12th Sunday in Ordinary Time (B)
Besting the Storms that Beset Us
Readings: Job 38:1,8-11; 2 Cor 5:14-17; Mark 4:35-41
Dear sisters and brothers, in this age of jet engines and budget airlines, unless we’re sailors or fishermen, not many of us will have first-hand experience of a storm at sea. No, even if we do live on an island, most of the storms we encounter are of a different sort. They may come in different ways: a sudden serious illness, a job retrenchment, a stock-market crash, a problematic spouse, or a difficult child... In whatever form they take, these storms have the effect of unsettling us, of upsetting the peaceful routine of our daily lives. They may even make us question the very meaning of our own existence or doubt God’s love and care for us. If we think of life as a voyage towards happiness, then these storms are frightening disruptions that seem to sabotage all our hopes and dreams.
How do we react when storms beset us? Responses may vary.
Sometimes we may choose the route of despair. We may give up trying to get to our intended destination and instead allow ourselves to be swallowed up by the surging waters. “There is no such thing as true happiness,” we tell ourselves, “so stop dreaming.”
At other times we may practice the way, or the spirituality of escape. When our plans are disrupted by storms, we spend our time dreaming about being in another boat, or even on another sea. “Things would be better,” we tell ourselves, “the voyage would be calmer, if only I had a different car, or a different neighbor, a different job, or a different spouse.” And so, we try our best to change our situation, or to change the people around us. To achieve this, we may even resort to prayer. But often it’s a prayer of manipulation. We try to twist the divine arm to get whatever we think we need.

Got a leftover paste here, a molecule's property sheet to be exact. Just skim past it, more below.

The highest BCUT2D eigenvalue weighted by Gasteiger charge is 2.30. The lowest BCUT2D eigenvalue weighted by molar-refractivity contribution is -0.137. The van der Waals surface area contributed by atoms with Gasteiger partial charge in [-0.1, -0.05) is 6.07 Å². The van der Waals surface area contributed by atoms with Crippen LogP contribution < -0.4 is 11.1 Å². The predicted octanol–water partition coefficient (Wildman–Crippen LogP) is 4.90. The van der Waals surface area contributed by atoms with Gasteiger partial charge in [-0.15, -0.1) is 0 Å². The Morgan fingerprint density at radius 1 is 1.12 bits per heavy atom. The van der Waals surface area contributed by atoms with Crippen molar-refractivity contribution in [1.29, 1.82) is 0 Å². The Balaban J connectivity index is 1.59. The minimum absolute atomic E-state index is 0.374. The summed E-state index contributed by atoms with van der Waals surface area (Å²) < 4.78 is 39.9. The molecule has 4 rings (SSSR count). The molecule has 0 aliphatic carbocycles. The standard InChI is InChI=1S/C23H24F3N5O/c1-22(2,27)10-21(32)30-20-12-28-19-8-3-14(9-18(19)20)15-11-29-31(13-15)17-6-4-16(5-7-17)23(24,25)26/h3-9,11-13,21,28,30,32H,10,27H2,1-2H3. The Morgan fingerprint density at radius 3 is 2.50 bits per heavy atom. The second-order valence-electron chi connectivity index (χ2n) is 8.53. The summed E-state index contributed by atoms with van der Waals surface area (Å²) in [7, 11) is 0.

Then there are times when we may practice the way of the gritted teeth. We try not to think too much about the storm, and act as if it’s business as usual. Outwardly, we may doggedly continue on our voyage, looking as if everything is fine, even as the wind howls and the waves crash. But inside, we nurse broken hearts, or worse still, we harden our hearts to protect them from further disappointment. These efforts of ours may indeed get us somewhere. But every now and then we cannot help wondering if we have actually found true happiness and fullness of life. However comfortable we may be, we can’t help feeling as though something’s missing, because we cannot completely numb the pain of our broken or hardened hearts.
In contrast to these reactions, our readings today invite us to reflect upon what might be another way of responding to storms. They offer us at least three lessons or insights. I’ll call them “the three ‘buts.’” You’ll see why in a moment.
The first lesson has to do with God and storms.
On the one hand, we are told in no uncertain terms that God is more powerful than the storm, that God is in fact the Lord of the storm. We see this in the rhetorical question that God asks Job: “Who pent up the sea behind closed doors?” Indeed, God is the One who created the wind and the waves. And, as the responsorial psalm (107:29) tells us, God has the power to still “the storm to a whisper.” This is the same power wielded by Jesus. “Quiet now! Be calm!” he commands. And it is so.